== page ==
Nana has come to take care of little Janie while Mom and her brother go out. Janie is supposed to take a nap, but she’s too excited. Tonight will be the lighting of the first Hanukkah candle and there will be lots of good food, visiting family and friends and, of course, games. Counting sheep doesn’t help, so Janie goes downstairs to watch Nana knit. Nana, however, has a better idea. “I’m thrilled you’re awake!/ We can bake a surprise -/ A Hanukkah treat/ For your tummy and eyes.” Off to the kitchen they go to bake the best apple pie ever. Or, as Nana puts it, the most “scrumpdillyishiest pie!” They have fun working together and make quite a mess, which they do clean up. It’s quite an undertaking and, when they’re done, and when they’ve both taste-tested their creation, Janie is finally tired and goes up to take a nap just as her mother returns.
Togetherness, family connections, celebrating with food, family and friends – it’s an annual tradition observed by millions of Jewish families around the world. Margie Blumberg’s charming children’s picture book story, No Naptime for Janie: A Hanukkah Tale, is a real treasure. Told completely in rhyming verse and coupled with delightful illustrations, this story promotes the importance of family and traditions. There is a glossary at the beginning to explain the Hebrew and Yiddish words used in the text. At the end of the story, there are instructions for playing the traditional Hanukkah game of dreidel, as well as sheet music for two original Hanukkah songs—a lullaby and new lyrics to the song "Ma'oz Tzur"—and, most important, the recipe for Nana’s scrumpdillyishiest apple pie!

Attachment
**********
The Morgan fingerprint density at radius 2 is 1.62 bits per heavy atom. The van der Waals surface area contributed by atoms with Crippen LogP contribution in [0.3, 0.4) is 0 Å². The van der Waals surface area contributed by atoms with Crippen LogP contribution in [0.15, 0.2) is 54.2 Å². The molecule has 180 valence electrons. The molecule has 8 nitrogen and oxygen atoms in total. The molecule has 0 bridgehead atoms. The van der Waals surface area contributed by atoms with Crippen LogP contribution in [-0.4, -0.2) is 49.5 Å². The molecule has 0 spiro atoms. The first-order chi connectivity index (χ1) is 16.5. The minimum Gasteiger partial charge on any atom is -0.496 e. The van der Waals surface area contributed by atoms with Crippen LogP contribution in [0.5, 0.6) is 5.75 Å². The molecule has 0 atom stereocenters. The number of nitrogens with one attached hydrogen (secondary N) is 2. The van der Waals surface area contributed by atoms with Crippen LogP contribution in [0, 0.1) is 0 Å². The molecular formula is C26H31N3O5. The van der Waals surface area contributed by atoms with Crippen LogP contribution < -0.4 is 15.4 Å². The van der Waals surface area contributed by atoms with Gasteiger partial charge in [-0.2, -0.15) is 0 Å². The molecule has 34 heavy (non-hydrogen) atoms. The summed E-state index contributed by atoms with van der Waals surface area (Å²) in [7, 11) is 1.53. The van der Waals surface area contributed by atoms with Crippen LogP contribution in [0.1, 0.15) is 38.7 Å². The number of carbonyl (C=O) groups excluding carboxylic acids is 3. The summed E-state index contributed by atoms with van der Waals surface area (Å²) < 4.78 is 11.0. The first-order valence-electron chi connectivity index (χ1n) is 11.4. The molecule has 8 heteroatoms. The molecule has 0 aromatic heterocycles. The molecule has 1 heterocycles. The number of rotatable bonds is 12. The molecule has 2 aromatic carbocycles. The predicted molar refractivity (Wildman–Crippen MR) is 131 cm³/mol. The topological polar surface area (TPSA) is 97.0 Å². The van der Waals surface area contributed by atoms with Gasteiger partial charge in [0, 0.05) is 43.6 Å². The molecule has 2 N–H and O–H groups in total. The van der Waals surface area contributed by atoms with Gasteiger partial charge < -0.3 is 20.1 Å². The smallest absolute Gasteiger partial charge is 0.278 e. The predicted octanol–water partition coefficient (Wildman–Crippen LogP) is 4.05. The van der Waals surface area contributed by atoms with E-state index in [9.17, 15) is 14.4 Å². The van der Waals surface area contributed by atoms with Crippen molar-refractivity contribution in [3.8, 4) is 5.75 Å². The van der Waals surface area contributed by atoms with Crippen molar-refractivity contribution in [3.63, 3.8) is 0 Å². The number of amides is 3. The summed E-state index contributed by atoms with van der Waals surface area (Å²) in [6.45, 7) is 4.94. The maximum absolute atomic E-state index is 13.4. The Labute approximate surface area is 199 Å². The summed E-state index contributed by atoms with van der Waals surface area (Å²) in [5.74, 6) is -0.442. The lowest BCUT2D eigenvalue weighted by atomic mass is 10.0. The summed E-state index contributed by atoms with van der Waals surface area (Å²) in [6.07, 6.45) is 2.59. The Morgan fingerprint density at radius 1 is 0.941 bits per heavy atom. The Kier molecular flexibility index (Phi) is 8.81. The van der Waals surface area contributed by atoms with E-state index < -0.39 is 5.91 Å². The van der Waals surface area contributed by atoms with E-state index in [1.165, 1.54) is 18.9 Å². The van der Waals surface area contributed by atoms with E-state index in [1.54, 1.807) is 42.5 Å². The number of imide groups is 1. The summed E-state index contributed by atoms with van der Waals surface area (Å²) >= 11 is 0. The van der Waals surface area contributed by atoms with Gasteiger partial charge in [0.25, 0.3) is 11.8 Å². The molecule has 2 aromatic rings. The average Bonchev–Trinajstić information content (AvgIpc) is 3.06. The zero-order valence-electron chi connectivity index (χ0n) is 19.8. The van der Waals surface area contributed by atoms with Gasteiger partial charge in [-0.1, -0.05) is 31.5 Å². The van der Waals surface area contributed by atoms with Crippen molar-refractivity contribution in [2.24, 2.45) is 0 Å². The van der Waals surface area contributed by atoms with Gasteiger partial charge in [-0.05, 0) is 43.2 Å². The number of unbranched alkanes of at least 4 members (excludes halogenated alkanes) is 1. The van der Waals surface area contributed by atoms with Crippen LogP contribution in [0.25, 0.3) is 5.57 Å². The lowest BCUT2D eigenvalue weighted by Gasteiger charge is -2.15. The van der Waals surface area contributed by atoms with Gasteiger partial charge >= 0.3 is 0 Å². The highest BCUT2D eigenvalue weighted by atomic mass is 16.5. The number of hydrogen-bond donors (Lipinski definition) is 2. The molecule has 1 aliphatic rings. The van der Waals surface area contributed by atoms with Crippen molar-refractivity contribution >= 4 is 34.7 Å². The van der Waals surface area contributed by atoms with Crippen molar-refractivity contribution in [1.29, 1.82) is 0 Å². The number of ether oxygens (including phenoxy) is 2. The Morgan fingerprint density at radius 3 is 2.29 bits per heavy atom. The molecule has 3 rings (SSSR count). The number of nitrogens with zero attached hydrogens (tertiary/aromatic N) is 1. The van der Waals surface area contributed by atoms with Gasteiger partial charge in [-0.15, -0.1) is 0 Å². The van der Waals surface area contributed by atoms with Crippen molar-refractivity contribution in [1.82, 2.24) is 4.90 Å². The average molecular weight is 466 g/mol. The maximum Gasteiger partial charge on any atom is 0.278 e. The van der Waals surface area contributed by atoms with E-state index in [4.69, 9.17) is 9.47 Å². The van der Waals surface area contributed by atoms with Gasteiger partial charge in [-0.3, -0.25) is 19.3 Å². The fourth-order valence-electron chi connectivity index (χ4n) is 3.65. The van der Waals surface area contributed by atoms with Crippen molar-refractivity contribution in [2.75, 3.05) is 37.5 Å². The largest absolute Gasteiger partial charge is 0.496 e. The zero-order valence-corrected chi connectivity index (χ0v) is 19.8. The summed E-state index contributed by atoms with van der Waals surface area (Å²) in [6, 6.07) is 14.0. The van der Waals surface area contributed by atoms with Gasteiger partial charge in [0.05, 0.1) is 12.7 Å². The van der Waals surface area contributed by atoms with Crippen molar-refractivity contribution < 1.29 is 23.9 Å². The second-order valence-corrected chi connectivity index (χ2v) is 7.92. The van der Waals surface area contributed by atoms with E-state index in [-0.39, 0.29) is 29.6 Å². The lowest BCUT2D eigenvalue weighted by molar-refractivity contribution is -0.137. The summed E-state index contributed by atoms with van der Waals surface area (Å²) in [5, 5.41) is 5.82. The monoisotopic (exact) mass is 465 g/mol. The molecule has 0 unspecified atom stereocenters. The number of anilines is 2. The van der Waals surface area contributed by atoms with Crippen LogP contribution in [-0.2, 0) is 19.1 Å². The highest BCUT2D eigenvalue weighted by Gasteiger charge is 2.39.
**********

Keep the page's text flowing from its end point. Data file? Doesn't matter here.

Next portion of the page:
Nana is babysitting for Janie the afternoon before the first Hanukkah candle is to be lit, and Janie does not want to take her usual nap. Nana comes up with a better idea — let’s bake an apple pie! The two conspirators, accompanied by the family’s shaggy dog, bake the most “scrumpdillishiest” apple pie ever, making a glorious mess of the formerly spotless kitchen in the process. They then proceed to clean the kitchen thoroughly because “that’s polite.” When Mom and baby brother return, they know a yummy pie is waiting. Later Father comes home, and the house is ready for lighting candles, singing songs, latkes, dreidels, partying, and of course eating delicious treats.
The story is told in rhyme and is accompanied by color illustrations showing happy, expressive faces and a cozy, cheerful home. The book includes a glossary, instructions for playing dreidel, words and music to two songs, a recipe for apple pie, and a mini lesson on how to light Hanukkah candles.
READERS' FAVORITE, 5 STARS, Darin Godby
Author Margie Blumberg in her book No Naptime for Janie! A Hanukkah Tale takes the reader along a joyful and fun-filled journey with little Janie. The first night of Hanukkah is just hours away, and Janie's mom has suggested she take a nap while she and Janie's brother go on a last-minute shopping trip. But Janie can't fall asleep. Janie's nana is happy about that because she would like to show her granddaughter how to bake a pie for the holiday. They bake the pie, then realize they forgot they needed sweet apricot jam to spread on top of the pie. Looking high and low until they were exhausted, they finally found it secure in a basket on a shelf. After eating the pie and making such a mess, energetic Janie helps to clean up everything, making the kitchen look almost as good as new. Soon, Janie announces that she is sleepy indeed, and then her mom comes home, amazed to find her heading upstairs for what she believes is Janie's second nap.